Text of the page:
Now it seems that many of them must also “stuff” the voting also, as I can’t believe having a dash cam is something anything but a tiny percentage of drivers would be asking for. I believe the opposite to be true, that many drivers like myself who have many (25 + years) in the industry will decide to leave the industry if a dashcam shows up in the truck I drive.

  • Eating healthier is always the best option, and it is probably for the benefit of the company. Healthy drivers make more money than sick drivers. Having a dashboard camera and GPS tracking system, are another way of controlling (the costs of course).
    The issue is the payment the de deep culture that the trucking companies has, control the driver more, pay him less, get better results on the balance sheet.
    It is absolutely ridicules that a driver would make so little (30-40 CPM) while the companies are calculating more than a dollar a mile (After expenses).
    I am sure the drivers will be more effective if they know that the company is paying for healthy food and think about their health.
    Adding 10 dollars a for a healthy food – that is only 300 dollars a month for a trucker that is brining to the company over 24,000 USA – gross revenue. We need a bit more actions in the drivers favor 🙂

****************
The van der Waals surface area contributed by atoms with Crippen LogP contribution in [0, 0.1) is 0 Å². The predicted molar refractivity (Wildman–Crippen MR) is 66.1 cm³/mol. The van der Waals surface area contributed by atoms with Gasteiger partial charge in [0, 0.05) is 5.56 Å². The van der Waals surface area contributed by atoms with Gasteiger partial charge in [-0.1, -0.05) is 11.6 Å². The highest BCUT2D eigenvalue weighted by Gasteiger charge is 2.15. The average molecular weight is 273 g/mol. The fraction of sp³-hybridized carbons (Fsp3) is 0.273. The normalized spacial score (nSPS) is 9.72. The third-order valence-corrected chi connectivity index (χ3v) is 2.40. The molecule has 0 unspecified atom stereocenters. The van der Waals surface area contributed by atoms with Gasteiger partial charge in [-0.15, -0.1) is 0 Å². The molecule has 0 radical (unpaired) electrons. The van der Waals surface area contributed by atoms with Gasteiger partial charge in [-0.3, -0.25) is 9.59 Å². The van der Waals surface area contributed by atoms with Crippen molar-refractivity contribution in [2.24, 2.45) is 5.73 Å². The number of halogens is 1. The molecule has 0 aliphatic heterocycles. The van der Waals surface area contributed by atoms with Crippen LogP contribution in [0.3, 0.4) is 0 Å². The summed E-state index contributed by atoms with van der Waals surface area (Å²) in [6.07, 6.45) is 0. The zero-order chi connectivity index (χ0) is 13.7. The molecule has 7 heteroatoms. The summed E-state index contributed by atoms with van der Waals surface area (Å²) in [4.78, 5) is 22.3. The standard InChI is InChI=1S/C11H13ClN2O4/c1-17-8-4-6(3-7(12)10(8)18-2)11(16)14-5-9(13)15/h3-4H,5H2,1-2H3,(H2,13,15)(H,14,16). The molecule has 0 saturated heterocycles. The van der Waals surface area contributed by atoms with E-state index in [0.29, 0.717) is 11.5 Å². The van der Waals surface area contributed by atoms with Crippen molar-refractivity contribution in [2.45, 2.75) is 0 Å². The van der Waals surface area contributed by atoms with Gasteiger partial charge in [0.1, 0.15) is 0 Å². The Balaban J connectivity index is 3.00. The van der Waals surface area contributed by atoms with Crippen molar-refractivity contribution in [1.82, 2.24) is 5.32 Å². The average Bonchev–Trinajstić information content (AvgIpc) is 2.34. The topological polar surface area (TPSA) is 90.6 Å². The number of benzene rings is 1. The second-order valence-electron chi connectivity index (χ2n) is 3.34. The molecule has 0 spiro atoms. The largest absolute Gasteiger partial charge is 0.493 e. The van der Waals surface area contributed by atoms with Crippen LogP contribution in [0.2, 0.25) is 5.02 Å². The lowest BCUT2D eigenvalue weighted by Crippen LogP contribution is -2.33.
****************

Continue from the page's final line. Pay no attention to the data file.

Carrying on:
• What a joke,who are you guys trying to fool.Pet policy and dash cams are top driver concerns?. yea right!.Try better compensation,more home time and dispatchers that value their drivers to start.I could go on and on about the shortcomings of most trucking companies but it would not accomplish anything they have been told enough already. They are not interested.Paying you waiting time after 2 hours,try telling that to your local plumber,when your toilet is plugged up and see how fast he gets there.
    These trucking companies that are crying driver shortages have no one to blame but themselves.You know how to remedy this situation,and if your not willing to do then shut the f–k up.
    Have a nice day!